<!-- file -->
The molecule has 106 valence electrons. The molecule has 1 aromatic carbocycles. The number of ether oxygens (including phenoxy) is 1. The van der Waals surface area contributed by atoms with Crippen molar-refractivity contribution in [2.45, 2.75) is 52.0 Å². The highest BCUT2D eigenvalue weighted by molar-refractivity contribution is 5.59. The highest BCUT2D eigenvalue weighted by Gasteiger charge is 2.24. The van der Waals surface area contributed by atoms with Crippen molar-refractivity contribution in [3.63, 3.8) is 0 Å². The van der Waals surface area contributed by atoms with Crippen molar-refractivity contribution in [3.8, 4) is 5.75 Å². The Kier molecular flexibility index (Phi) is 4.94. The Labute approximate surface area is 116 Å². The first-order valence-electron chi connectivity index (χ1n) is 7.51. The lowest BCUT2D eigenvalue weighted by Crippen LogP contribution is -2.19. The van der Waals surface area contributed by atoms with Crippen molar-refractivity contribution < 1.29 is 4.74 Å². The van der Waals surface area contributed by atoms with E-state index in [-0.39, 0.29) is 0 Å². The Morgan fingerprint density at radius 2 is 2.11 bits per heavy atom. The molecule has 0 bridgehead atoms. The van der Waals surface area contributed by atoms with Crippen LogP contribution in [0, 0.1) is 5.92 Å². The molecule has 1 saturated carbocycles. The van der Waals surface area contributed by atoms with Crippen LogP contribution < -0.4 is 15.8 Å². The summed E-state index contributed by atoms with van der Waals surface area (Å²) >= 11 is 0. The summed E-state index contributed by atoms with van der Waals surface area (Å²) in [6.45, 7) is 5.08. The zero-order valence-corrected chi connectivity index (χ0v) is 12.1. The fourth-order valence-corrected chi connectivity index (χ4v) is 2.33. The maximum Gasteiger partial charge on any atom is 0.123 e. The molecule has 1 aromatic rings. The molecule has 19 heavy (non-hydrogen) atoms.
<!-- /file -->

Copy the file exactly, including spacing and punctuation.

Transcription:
The molecule has 106 valence electrons. The molecule has 1 aromatic carbocycles. The number of ether oxygens (including phenoxy) is 1. The van der Waals surface area contributed by atoms with Crippen molar-refractivity contribution in [2.45, 2.75) is 52.0 Å². The highest BCUT2D eigenvalue weighted by molar-refractivity contribution is 5.59. The highest BCUT2D eigenvalue weighted by Gasteiger charge is 2.24. The van der Waals surface area contributed by atoms with Crippen molar-refractivity contribution in [3.63, 3.8) is 0 Å². The van der Waals surface area contributed by atoms with Crippen molar-refractivity contribution in [3.8, 4) is 5.75 Å². The Kier molecular flexibility index (Phi) is 4.94. The Labute approximate surface area is 116 Å². The first-order valence-electron chi connectivity index (χ1n) is 7.51. The lowest BCUT2D eigenvalue weighted by Crippen LogP contribution is -2.19. The van der Waals surface area contributed by atoms with Crippen molar-refractivity contribution < 1.29 is 4.74 Å². The van der Waals surface area contributed by atoms with E-state index in [-0.39, 0.29) is 0 Å². The Morgan fingerprint density at radius 2 is 2.11 bits per heavy atom. The molecule has 0 bridgehead atoms. The van der Waals surface area contributed by atoms with Crippen LogP contribution in [0, 0.1) is 5.92 Å². The molecule has 1 saturated carbocycles. The van der Waals surface area contributed by atoms with Crippen LogP contribution < -0.4 is 15.8 Å². The summed E-state index contributed by atoms with van der Waals surface area (Å²) >= 11 is 0. The summed E-state index contributed by atoms with van der Waals surface area (Å²) in [6.45, 7) is 5.08. The zero-order valence-corrected chi connectivity index (χ0v) is 12.1. The fourth-order valence-corrected chi connectivity index (χ4v) is 2.33. The maximum Gasteiger partial charge on any atom is 0.123 e. The molecule has 1 aromatic rings. The molecule has 19 heavy (non-hydrogen) atoms.